Seven years later, it’s clear that Same Difference has won a place among the great literature of the last decade. It stands not only with Fun HomePersepolis, and American Born Chinese as a lasting graphic novel, but with much of the best fiction of this young century. [graphic novel, ages 14 and up]

Enchanted by Alethea Kontis

Kirkus Best Teen Book of 2012
* “A fabulous fairy-tale mashup that deserves hordes of avid readers. Absolutely delectable.”—Kirkus Reviews, starred review
* “Kontis delivers a fairy-tale mash-up that outright sparkles.”—School Library Journal, starred review

Sunrise Over Fallujah by Walter Dean Myers

Robin “Birdy” Perry, a new army recruit from Harlem, isn’t quite sure why he joined the army, but he’s sure where he’s headed: Iraq. Birdy and the others in the Civilian Affairs Battalion are supposed to help secure and stabilize the country and successfully interact with the Iraqi people. Officially, the code name for their maneuvers is Operation Iraqi Freedom. But the young men and women in the CA unit have a simpler name for it:


[chapter book, ages 12 and up]

Bridge to Terabithia by Katherine Paterson

This Newbery Medal-winning novel by bestselling author Katherine Paterson is a modern classic of friendship and loss.

Jess Aarons has been practicing all summer so he can be the fastest runner in the fifth grade. And he almost is, until the new girl in school, Leslie Burke, outpaces him. The two become fast friends and spend most days in the woods behind Leslie’s house, where they invent an enchanted land called Terabithia. One morning, Leslie goes to Terabithia without Jess and a tragedy occurs. It will take the love of his family and the strength that Leslie has given him for Jess to be able to deal with his grief.

100 Best-Loved Poems edited by Philip Smith

Popular, well-known poetry: “The Passionate Shepherd to His Love,” “Shall I compare thee to a summer’s day?” “Death, be not proud,” “The Raven,” “The Road Not Taken,” plus works by Blake, Wordsworth, Byron, Coleridge, Shelley, Emerson, Browning, Keats, Kipling, Sandburg, Pound, Auden, Thomas, and many others. Includes 13 selections from the Common Core State Standards Initiative: “Stopping by the Woods on a Snowy Evening,” “Fog,” “Chicago,” “Jabberwocky,” “O Captain! My Captain!” “The Road Not Taken,” “Musee des Beaux Arts,” “Ozymandias,” “Sonnet 73,” “The Raven,” “Because I Could Not Stop for Death,” “Ode on a Grecian Urn,” and “The River Merchant’s Wife: A Letter.”

To examine any book more closely at Amazon, please click on image of book.

World Book Night book list for kids and teens

I am an Amazon affiliate which means if you buy anything through my blog, I get a very small kickback at no cost to you. I use this money to pay for postage and handling for my giveaways.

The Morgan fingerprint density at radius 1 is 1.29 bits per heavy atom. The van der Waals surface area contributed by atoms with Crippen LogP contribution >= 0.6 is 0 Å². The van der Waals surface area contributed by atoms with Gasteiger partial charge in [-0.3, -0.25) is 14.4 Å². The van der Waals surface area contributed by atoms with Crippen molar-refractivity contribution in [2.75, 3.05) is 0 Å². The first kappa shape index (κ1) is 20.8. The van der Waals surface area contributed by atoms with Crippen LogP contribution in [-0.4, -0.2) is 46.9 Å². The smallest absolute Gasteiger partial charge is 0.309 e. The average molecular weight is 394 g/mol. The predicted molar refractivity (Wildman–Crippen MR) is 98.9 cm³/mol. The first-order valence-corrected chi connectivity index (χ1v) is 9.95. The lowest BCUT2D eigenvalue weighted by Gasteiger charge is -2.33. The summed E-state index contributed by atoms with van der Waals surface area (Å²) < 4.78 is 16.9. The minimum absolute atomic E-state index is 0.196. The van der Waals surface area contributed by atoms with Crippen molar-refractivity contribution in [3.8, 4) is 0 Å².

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By Mia Wenjen, PragmaticMom


  1. Lovely round-up–I’ve added two to my to-read list: Zora and Me and Same Difference.
    Asakiyume recently posted…I promise it won’t be all Grapes of Wrath all the timeMy Profile

  2. Jim Westcott

    Great list! Do you sleep:)?

  3. Bridge to Terabithia has always been one of my favorites.

  4. Ner realized there was a World Book Night. Cool! Recognize some titles you shared, but there are many others I’m not familiar with. So far my favorite tween novel this year is A SNICKER OF MAGIC by Natalie Lloyd. You might check it out.

    Thanks for all the tweets.:)
    Patricia Tilton recently posted…Picture a Tree – Earth Day, April 22My Profile

    • Hi Patricia,
      Snicker of Magic looked intriging! Will try to convince PickyKidPix to read it first as she’s required to read 10 books in 10 weeks and we only have about half the books figure out so far! Thanks for highlighting it!! I read a great review of it on From The Mixed Up Files of Middle Grade Authors!
      Pragmatic Mom recently posted…Little Pim Twitter PartyMy Profile

  5. I have heard a lot about Hoot; I need to read it!
    maryanne recently posted…Pumpkin Pancakes RecipeMy Profile

    • Hi MaryAnne,
      Johnnie might really love it in a few years! It has a bullying theme mixed with environmental theme. And the author used to be a journalist so he really crafts a fine pageturner!! I have all his books but I need to read them!
      Pragmatic Mom recently posted…Little Pim Twitter PartyMy Profile

  6. Great Choices!!! 😀 I loved Bridge to Terabithia.
    Erik ThisKidReviewsBooks recently posted…Creative Kid Thursday! Meet Kid Author Rena MarthalerMy Profile

  7. Lyn

    Thank you for providing this service to other moms. It’s a blessing